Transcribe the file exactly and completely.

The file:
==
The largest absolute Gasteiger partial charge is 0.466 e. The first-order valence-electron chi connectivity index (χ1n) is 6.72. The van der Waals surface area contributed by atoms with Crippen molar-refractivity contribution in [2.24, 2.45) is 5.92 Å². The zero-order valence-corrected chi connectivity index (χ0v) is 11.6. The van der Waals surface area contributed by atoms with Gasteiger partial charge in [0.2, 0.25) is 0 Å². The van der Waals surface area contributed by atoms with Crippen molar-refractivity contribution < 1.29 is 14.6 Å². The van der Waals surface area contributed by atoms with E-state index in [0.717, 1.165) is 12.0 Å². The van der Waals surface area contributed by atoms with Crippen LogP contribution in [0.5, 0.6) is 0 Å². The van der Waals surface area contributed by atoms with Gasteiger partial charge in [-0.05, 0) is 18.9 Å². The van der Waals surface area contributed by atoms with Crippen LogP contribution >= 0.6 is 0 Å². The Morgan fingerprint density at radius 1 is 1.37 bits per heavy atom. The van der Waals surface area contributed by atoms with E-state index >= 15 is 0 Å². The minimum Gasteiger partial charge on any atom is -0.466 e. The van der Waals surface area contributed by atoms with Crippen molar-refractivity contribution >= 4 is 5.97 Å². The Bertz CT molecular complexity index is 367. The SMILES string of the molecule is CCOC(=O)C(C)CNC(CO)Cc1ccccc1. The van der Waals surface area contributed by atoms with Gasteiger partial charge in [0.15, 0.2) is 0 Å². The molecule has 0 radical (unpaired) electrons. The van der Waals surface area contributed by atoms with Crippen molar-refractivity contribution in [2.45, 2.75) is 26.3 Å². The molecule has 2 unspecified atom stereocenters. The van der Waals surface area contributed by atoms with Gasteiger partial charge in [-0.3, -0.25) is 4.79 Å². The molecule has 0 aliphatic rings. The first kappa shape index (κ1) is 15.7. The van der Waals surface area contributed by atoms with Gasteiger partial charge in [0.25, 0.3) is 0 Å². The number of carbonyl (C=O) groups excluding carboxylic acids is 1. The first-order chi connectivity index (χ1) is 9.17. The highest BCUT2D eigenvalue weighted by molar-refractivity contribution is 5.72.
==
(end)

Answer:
The largest absolute Gasteiger partial charge is 0.466 e. The first-order valence-electron chi connectivity index (χ1n) is 6.72. The van der Waals surface area contributed by atoms with Crippen molar-refractivity contribution in [2.24, 2.45) is 5.92 Å². The zero-order valence-corrected chi connectivity index (χ0v) is 11.6. The van der Waals surface area contributed by atoms with Gasteiger partial charge in [0.2, 0.25) is 0 Å². The van der Waals surface area contributed by atoms with Crippen molar-refractivity contribution < 1.29 is 14.6 Å². The van der Waals surface area contributed by atoms with E-state index in [0.717, 1.165) is 12.0 Å². The van der Waals surface area contributed by atoms with Crippen LogP contribution in [0.5, 0.6) is 0 Å². The van der Waals surface area contributed by atoms with Gasteiger partial charge in [-0.05, 0) is 18.9 Å². The van der Waals surface area contributed by atoms with Crippen LogP contribution >= 0.6 is 0 Å². The Morgan fingerprint density at radius 1 is 1.37 bits per heavy atom. The van der Waals surface area contributed by atoms with E-state index >= 15 is 0 Å². The minimum Gasteiger partial charge on any atom is -0.466 e. The van der Waals surface area contributed by atoms with Crippen molar-refractivity contribution >= 4 is 5.97 Å². The Bertz CT molecular complexity index is 367. The SMILES string of the molecule is CCOC(=O)C(C)CNC(CO)Cc1ccccc1. The van der Waals surface area contributed by atoms with Gasteiger partial charge in [0.15, 0.2) is 0 Å². The molecule has 0 radical (unpaired) electrons. The van der Waals surface area contributed by atoms with Crippen molar-refractivity contribution in [2.45, 2.75) is 26.3 Å². The molecule has 2 unspecified atom stereocenters. The van der Waals surface area contributed by atoms with Gasteiger partial charge in [-0.3, -0.25) is 4.79 Å². The molecule has 0 aliphatic rings. The first kappa shape index (κ1) is 15.7. The van der Waals surface area contributed by atoms with Gasteiger partial charge in [0.25, 0.3) is 0 Å². The number of carbonyl (C=O) groups excluding carboxylic acids is 1. The first-order chi connectivity index (χ1) is 9.17. The highest BCUT2D eigenvalue weighted by molar-refractivity contribution is 5.72.